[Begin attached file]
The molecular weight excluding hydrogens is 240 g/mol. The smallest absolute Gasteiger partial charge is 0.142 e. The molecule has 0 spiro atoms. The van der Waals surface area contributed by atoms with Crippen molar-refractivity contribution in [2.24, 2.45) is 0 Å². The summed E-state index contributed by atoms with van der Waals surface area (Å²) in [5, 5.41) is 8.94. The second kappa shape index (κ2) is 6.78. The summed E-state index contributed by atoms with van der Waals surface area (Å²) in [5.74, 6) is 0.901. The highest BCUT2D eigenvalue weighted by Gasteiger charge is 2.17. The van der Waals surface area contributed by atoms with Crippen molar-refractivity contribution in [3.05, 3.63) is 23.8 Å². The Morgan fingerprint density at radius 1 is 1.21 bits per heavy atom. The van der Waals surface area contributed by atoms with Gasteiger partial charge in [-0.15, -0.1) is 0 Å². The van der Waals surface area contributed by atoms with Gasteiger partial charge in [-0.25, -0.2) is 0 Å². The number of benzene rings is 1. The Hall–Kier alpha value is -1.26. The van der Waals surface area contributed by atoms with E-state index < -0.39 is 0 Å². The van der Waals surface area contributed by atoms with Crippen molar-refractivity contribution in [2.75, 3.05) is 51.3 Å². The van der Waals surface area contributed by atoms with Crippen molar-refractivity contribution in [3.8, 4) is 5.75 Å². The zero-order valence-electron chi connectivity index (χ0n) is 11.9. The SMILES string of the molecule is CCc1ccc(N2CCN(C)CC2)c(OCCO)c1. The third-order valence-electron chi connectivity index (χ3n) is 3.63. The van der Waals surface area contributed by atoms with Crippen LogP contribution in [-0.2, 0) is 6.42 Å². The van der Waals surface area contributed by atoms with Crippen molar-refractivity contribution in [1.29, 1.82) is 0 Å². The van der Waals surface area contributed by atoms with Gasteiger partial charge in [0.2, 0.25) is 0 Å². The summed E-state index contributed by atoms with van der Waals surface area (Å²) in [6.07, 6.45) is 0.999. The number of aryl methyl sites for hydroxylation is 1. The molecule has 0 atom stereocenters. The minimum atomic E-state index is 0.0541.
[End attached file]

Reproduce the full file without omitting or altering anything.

The molecular weight excluding hydrogens is 240 g/mol. The smallest absolute Gasteiger partial charge is 0.142 e. The molecule has 0 spiro atoms. The van der Waals surface area contributed by atoms with Crippen molar-refractivity contribution in [2.24, 2.45) is 0 Å². The summed E-state index contributed by atoms with van der Waals surface area (Å²) in [5, 5.41) is 8.94. The second kappa shape index (κ2) is 6.78. The summed E-state index contributed by atoms with van der Waals surface area (Å²) in [5.74, 6) is 0.901. The highest BCUT2D eigenvalue weighted by Gasteiger charge is 2.17. The van der Waals surface area contributed by atoms with Crippen molar-refractivity contribution in [3.05, 3.63) is 23.8 Å². The Morgan fingerprint density at radius 1 is 1.21 bits per heavy atom. The van der Waals surface area contributed by atoms with Gasteiger partial charge in [-0.15, -0.1) is 0 Å². The van der Waals surface area contributed by atoms with Gasteiger partial charge in [-0.25, -0.2) is 0 Å². The number of benzene rings is 1. The Hall–Kier alpha value is -1.26. The van der Waals surface area contributed by atoms with E-state index < -0.39 is 0 Å². The van der Waals surface area contributed by atoms with Crippen molar-refractivity contribution in [2.75, 3.05) is 51.3 Å². The van der Waals surface area contributed by atoms with Crippen molar-refractivity contribution in [3.8, 4) is 5.75 Å². The zero-order valence-electron chi connectivity index (χ0n) is 11.9. The SMILES string of the molecule is CCc1ccc(N2CCN(C)CC2)c(OCCO)c1. The third-order valence-electron chi connectivity index (χ3n) is 3.63. The van der Waals surface area contributed by atoms with Crippen LogP contribution in [-0.2, 0) is 6.42 Å². The van der Waals surface area contributed by atoms with Crippen molar-refractivity contribution in [1.29, 1.82) is 0 Å². The van der Waals surface area contributed by atoms with Gasteiger partial charge in [0.2, 0.25) is 0 Å². The summed E-state index contributed by atoms with van der Waals surface area (Å²) in [6.07, 6.45) is 0.999. The number of aryl methyl sites for hydroxylation is 1. The molecule has 0 atom stereocenters. The minimum atomic E-state index is 0.0541.